Xstrata PLC : Philippines Unveils New Law to Boost Revenue from Mining
07/09/2012| 07:06am US/Eastern
-- Finance chief says government to review all mining operations
-- Government seeks to impose 5%-7% royalty fee on mining projects via new law
-- Exploration activities can proceed but new mining contracts won't be approved until revenue-sharing law is passed
(Revises first paragraph and adds comments from finance secretary in the 4th paragraph, and comments from mining groups in the 13th to the last paragraphs.)
By Cris Larano and Rhea Sandique-Carlos
MANILA--The Philippines on Monday unveiled a new mining law that aims to generate more revenue for the government from the sector even as it widened the areas where mining is banned and imposed a moratorium on new contracts--at least until a law on sharing of mining revenues is passed by Congress.
The new policy is contained in Executive Order 79, which President Benigno Aquino signed over the weekend.
"The EO aims to increase the government's revenue from mining, improve environmental standards" and make national and local laws consistent with each other, Environment Secretary Ramon Paje said in a news briefing.
Aside from raising fees paid by mining firms, the government also planned sell an estimated 88 billion pesos ($2.1 billion) worth of mine tailings and waste, he said.
Finance Secretary Cesar Purisima said in a separate statement that Mr. Aquino has ordered a "thorough review of all mining operations...(to) strengthen and promote efficient and effective regulation of the industry as well as gain popular support for the development of our mineral resources."
Industry group Chamber of Mines of the Philippines and several mining firms welcomed the new mining policy, hopeful the order will finally settle conflicting interests and allow more investments in the mineral-rich Philippines.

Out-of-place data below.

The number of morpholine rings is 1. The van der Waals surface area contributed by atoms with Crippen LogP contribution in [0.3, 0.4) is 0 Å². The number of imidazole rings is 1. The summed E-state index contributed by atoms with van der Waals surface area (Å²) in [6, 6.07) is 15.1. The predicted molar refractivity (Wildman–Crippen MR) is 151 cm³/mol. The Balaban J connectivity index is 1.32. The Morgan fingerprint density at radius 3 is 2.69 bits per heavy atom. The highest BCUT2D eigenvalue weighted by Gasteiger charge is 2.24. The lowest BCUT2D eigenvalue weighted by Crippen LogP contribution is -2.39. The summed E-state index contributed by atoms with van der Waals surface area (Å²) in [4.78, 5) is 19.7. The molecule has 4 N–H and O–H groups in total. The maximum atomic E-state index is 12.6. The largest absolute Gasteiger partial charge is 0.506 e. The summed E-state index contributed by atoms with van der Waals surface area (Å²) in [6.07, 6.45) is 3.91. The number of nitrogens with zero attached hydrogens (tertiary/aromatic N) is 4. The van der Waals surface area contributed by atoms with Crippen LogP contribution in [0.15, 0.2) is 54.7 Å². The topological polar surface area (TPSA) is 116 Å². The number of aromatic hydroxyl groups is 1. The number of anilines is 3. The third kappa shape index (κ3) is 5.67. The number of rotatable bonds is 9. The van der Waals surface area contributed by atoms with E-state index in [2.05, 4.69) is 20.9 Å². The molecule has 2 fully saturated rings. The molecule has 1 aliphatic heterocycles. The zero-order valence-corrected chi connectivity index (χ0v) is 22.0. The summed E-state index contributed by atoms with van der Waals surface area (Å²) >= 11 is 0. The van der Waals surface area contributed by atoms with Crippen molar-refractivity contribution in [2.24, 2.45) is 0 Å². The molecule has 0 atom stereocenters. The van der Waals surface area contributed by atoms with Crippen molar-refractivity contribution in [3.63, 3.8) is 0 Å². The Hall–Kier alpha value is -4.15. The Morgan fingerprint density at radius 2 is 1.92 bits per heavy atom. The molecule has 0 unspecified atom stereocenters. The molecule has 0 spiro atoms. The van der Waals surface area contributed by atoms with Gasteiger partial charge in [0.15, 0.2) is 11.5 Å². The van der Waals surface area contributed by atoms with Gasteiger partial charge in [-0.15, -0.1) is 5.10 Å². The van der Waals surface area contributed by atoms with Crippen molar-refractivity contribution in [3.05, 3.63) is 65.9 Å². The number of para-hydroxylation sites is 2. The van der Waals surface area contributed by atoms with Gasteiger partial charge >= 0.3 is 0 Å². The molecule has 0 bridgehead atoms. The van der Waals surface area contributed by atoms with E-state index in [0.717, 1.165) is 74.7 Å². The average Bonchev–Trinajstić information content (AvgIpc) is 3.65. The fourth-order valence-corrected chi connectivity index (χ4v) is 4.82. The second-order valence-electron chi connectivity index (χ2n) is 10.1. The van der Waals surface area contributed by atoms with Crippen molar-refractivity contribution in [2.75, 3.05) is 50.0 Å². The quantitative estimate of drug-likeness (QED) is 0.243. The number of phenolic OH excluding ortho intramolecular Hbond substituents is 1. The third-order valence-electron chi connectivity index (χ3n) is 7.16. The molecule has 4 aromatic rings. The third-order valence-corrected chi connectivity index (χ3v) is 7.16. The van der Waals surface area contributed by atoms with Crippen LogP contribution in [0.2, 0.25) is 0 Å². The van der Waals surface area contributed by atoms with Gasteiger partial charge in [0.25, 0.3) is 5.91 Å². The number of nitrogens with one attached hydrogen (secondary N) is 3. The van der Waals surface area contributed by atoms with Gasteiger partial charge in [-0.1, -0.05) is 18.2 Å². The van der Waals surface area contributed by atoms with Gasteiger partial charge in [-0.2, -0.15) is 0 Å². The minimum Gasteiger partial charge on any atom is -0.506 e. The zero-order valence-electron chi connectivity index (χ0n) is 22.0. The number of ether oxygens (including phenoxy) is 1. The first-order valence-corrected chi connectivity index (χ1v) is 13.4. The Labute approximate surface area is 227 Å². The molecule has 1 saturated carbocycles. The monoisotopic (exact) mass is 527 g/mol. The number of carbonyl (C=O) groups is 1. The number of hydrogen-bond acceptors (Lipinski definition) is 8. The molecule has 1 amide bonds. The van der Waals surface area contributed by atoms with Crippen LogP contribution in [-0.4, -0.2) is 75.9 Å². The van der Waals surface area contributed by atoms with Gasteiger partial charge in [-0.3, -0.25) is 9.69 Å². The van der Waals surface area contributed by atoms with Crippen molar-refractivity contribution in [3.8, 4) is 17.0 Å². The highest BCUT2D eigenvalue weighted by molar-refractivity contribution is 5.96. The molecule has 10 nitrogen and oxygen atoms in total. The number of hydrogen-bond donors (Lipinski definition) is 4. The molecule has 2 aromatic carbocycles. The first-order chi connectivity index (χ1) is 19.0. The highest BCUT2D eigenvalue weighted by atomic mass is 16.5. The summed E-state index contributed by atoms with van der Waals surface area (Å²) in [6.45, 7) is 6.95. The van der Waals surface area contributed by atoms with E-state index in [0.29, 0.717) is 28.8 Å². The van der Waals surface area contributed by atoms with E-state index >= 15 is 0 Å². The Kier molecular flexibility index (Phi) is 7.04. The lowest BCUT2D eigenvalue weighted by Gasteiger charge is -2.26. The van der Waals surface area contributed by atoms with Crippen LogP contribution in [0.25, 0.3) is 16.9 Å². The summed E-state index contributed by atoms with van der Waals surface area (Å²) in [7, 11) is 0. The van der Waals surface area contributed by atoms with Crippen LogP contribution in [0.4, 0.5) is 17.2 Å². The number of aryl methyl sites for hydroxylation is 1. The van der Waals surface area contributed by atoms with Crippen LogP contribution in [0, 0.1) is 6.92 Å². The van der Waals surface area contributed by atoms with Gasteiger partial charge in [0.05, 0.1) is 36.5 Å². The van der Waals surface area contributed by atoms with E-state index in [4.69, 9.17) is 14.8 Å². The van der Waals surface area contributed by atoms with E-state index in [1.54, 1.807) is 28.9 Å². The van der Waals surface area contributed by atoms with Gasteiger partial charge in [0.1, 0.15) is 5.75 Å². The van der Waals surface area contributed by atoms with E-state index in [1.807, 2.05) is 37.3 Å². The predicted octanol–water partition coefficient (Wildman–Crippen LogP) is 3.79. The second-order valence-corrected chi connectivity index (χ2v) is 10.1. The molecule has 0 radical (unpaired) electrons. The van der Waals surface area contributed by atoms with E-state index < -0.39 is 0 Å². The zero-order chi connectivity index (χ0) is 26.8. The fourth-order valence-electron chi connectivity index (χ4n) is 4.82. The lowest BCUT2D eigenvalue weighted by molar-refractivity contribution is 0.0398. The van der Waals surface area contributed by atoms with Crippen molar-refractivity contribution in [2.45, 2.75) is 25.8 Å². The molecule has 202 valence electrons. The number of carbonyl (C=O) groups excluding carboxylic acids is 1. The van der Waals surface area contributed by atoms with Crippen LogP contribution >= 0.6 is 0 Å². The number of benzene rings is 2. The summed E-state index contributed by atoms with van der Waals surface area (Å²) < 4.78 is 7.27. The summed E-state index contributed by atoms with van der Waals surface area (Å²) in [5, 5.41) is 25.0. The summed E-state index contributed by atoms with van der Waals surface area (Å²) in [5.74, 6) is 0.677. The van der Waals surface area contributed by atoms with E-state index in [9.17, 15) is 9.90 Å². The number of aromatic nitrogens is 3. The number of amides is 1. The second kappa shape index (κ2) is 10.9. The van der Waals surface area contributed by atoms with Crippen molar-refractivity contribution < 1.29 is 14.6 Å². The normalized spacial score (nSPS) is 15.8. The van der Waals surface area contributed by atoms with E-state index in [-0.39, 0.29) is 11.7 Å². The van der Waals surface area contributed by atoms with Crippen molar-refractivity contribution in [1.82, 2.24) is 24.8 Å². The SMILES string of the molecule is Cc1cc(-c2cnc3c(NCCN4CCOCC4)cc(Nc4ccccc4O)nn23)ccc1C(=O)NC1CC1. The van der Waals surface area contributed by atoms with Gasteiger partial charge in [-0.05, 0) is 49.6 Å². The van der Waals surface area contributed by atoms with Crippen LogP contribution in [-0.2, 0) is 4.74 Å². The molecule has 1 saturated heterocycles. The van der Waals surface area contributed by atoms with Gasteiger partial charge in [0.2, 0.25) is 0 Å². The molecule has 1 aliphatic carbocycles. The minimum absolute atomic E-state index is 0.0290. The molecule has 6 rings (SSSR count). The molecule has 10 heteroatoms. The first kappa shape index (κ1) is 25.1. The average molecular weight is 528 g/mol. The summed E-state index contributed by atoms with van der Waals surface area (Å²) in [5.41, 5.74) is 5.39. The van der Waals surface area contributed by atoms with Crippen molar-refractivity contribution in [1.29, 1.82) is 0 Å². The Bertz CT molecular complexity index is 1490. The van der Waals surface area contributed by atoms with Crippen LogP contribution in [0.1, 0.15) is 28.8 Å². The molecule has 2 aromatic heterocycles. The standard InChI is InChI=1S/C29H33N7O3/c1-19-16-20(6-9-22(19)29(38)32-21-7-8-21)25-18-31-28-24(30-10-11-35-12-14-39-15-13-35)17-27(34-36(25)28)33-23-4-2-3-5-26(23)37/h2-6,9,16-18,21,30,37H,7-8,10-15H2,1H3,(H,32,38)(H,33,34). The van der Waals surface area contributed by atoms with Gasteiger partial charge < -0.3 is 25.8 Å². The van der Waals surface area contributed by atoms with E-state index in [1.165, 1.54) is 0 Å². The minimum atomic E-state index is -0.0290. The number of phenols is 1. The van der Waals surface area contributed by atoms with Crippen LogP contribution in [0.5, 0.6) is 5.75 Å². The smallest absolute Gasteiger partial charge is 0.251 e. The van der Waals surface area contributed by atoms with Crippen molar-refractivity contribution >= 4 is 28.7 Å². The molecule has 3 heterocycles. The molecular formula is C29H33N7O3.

Mr. Paje said the new policy will grant new mining contracts via auction while Mr. Aquino is expected to certify as urgent the proposed revenue-sharing bill so Congress would pass it quickly. He said the government is considering proposing in the bill a royalty fee of 5%-7% of gross earnings for mining contracts.
Currently, only mining operations located within mining reserves pay a royalty fee of 5% of gross earnings. Only 11 of the 33 operating mining firms in the country are in designated mining reserves, while the rest aren't and they pay only a 2% excise tax and other fees.
Until the revenue-sharing bill is enacted into law, no new contracts will be granted, Mr. Paje said. He said exploration activities, feasibility studies and the processing of environmental compliance certificates can now proceed, after they were frozen when the government started the review of its mining policy last year.
He added that companies that pursue exploration projects will be given first crack at mining claims.
Mr. Paje also said existing mining contracts wouldn't be affected by the new legislation, in particular referring to Swiss miner Xstrata Plc's (XTA.LN) $5.9 billion Tampakan gold and copper project in the Philippines' south, which was denied an environmental compliance certificate pending the review of the mining laws. He said the government would continue to respect local legislation in the province where the Tampakan project is located.
"We respect South Cotabato banning open-pit mining until [its environmental code is] declared invalid," said Mr. Paje, adding the Department of Interior and Local Government will review South Cotabato's environmental code to ensure that it doesn't contradict national policy that doesn't prohibit open-pit mining.
Elections for seats in the Philippines' Congress and Senate will be held in May next year, giving the government less than a year to push through the new legislation on revenue-sharing.
Sagittarius Mines Inc., the local partner of Xstrata in the Tampakan project, called the executive order "a positive step toward promoting a responsible mining industry in the Philippines and in particular we welcome the recognition of the need for consistency between national laws and local ordinances."
"If approved, we believe the Tampakan project would establish a blueprint for modern, large-scale mineral development in the Philippines," Sagittarius Mines said.
The Chamber of Mines of the Philippines said the order offers solutions that will encourage development of the country's mineral resources as well as promote a stable business environment and level playing field.
"We are hopeful that the policy will harmonize conflicting interests, encourage investments, and foster sustainable development especially in the countryside where it is greatly needed," the chamber said.
Write to Cris Larano at firstname.lastname@example.org and Rhea Sandique-Carlos at email@example.com